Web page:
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Mom Friends Who Aren't on Facebook Need Updates, Too

I am all about Facebook and social media, and I can't imagine not having access to this daily glimpse into the lives of my friends and family members. But I find that my relationships with my not-on-Facebook mom friends are becoming more difficult in some ways. Has social media really made it harder to have IRL friendships?

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Some of the greatest joys in my life are the friendships I have built with other moms. Whether we knew each other way back in junior high or met as new moms through the local mom's club, these are the women who really get me.

Back when mine were little—pre-Facebook—we gathered as often as we could to share stories of potty training battles, projectile vomit, compare hours slept through the night and exchange crock pot recipes. If I read something I thought one of my friends might be interested in, I would call and share or wait until the next time we got together. I sent cards for friends' birthdays and asked what they had planned for their special day. I always looked forward to seeing my friends because we always had so much catching up to do.

My life had become a series of vignettes, linked together with likes and a few emoticons for good measure.

And then came Facebook, and the definitions of "friend" and "sharing" took on whole new meanings. Suddenly I was able to share everything with everyone, immediately.

If I was in a funk because a certain little one skipped a nap, I could write a funny status update and get instant validation, rather than enjoying a 10-minute phone call commiseration with a friend. I could see who "liked" my rant about my kids and that felt oddly satisfying. I knew that they knew what was going on with me on any given day—and sadly, that seemed like enough. Birthdays? Facebook reminded me each week, so I wouldn't even have to bother with a card. And once I had shared an event on my timeline—vacation, junior prom, new haircut, big anniversary—I moved on. I would forget that some of my friends never heard about that particular life event. My life had become a series of vignettes, linked together with likes and a few emoticons for good measure.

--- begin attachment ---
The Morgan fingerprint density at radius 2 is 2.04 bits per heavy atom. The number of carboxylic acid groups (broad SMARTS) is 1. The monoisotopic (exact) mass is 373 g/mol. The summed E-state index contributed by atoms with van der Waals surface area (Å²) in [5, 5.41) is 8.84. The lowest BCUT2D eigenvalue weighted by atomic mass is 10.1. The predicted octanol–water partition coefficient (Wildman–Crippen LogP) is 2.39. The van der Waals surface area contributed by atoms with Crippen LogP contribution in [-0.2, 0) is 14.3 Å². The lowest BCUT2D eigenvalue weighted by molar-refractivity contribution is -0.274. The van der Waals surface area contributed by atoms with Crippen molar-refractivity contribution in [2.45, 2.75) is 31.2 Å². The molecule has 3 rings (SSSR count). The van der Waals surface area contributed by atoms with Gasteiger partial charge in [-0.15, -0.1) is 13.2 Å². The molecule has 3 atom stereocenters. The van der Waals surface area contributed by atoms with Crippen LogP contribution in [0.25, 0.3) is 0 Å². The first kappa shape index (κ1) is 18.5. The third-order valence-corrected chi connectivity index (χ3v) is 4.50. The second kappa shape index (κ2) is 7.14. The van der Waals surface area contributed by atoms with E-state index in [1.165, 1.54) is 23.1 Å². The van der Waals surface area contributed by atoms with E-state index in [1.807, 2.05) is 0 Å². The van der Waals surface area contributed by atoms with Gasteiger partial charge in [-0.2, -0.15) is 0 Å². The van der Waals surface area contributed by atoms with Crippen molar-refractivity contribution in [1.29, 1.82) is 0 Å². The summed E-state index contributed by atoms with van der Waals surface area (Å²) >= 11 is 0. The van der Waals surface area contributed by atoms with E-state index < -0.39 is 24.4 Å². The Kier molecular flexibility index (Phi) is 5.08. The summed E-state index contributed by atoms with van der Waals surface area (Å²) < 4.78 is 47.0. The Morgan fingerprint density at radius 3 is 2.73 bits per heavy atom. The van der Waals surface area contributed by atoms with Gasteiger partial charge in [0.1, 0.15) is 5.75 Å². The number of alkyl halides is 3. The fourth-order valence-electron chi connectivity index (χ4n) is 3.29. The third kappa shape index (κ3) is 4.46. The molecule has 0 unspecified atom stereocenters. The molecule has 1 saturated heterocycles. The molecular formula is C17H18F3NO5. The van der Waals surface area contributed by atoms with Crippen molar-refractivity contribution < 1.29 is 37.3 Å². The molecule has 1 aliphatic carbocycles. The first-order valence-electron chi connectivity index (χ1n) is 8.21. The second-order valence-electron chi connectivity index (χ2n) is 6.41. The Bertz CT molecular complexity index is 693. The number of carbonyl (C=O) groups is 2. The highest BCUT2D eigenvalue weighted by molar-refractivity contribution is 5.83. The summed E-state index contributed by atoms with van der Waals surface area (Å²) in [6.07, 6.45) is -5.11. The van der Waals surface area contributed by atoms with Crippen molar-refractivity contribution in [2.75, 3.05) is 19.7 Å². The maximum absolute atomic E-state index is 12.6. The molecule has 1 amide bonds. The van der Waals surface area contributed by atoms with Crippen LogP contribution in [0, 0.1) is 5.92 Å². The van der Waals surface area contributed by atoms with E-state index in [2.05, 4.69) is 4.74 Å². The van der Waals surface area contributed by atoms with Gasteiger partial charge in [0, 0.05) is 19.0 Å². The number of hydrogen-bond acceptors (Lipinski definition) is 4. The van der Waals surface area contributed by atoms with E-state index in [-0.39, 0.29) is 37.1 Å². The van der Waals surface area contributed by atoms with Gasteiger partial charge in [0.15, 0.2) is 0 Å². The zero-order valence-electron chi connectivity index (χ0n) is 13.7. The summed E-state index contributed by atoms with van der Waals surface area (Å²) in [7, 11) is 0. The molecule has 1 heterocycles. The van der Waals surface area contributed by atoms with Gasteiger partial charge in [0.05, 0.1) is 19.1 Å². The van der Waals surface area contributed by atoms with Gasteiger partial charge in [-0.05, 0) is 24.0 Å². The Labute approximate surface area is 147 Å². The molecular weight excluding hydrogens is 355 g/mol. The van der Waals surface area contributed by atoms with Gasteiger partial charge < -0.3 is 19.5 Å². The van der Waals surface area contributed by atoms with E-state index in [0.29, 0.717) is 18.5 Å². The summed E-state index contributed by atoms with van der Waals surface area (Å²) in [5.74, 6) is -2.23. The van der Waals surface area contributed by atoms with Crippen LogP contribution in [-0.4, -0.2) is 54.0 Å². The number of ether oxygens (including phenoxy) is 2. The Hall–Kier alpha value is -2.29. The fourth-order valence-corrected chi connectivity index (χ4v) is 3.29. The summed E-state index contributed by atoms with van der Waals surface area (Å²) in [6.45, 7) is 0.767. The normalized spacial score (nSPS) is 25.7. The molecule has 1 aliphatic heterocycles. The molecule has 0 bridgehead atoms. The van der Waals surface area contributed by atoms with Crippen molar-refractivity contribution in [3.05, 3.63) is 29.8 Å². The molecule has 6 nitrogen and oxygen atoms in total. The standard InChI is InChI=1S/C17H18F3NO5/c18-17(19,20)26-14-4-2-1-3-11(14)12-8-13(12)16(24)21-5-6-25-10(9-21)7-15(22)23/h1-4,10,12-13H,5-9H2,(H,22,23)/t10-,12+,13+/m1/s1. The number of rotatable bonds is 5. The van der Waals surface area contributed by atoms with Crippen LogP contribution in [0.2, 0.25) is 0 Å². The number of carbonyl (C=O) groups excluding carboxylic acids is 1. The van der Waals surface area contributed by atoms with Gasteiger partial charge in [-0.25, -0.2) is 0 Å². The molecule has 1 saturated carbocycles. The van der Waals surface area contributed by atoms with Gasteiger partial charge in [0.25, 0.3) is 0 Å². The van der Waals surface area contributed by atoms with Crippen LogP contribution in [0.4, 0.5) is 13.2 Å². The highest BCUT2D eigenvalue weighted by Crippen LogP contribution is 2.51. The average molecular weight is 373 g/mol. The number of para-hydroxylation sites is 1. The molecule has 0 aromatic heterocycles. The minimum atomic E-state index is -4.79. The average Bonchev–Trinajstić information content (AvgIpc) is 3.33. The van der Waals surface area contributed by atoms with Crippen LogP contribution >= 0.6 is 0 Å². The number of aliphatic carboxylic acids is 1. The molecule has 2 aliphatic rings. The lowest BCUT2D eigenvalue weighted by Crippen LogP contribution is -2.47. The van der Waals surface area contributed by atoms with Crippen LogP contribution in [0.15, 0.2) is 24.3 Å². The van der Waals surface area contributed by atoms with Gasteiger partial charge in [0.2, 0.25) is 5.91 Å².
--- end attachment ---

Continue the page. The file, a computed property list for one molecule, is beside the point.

But there was a problem with all this sharing—several of my favorite friends never joined Facebook at all. And in sharing so much with so many, I stopped picking up the telephone and sharing with special friends. Two of these friends live in other states; while we used to share often over the phone or via email, our interactions have dwindled in recent years.

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It's not an excuse, it's a sad fact—I don't have the patience I once had for saving a story or a mom worry to share later. I almost resent the fact that these good friends don't care enough to join Facebook and see where I'm vacationing or the latest cute pair of shoes I bought. And that's kind of the opposite of a real friendship, isn't it?

Quit Facebook? Not a chance. But I'm learning that the friendships I have off Facebook need updates and likes just as much as my online relationships do—and I'm determined to make that happen.

Image via Twenty20/akuyan

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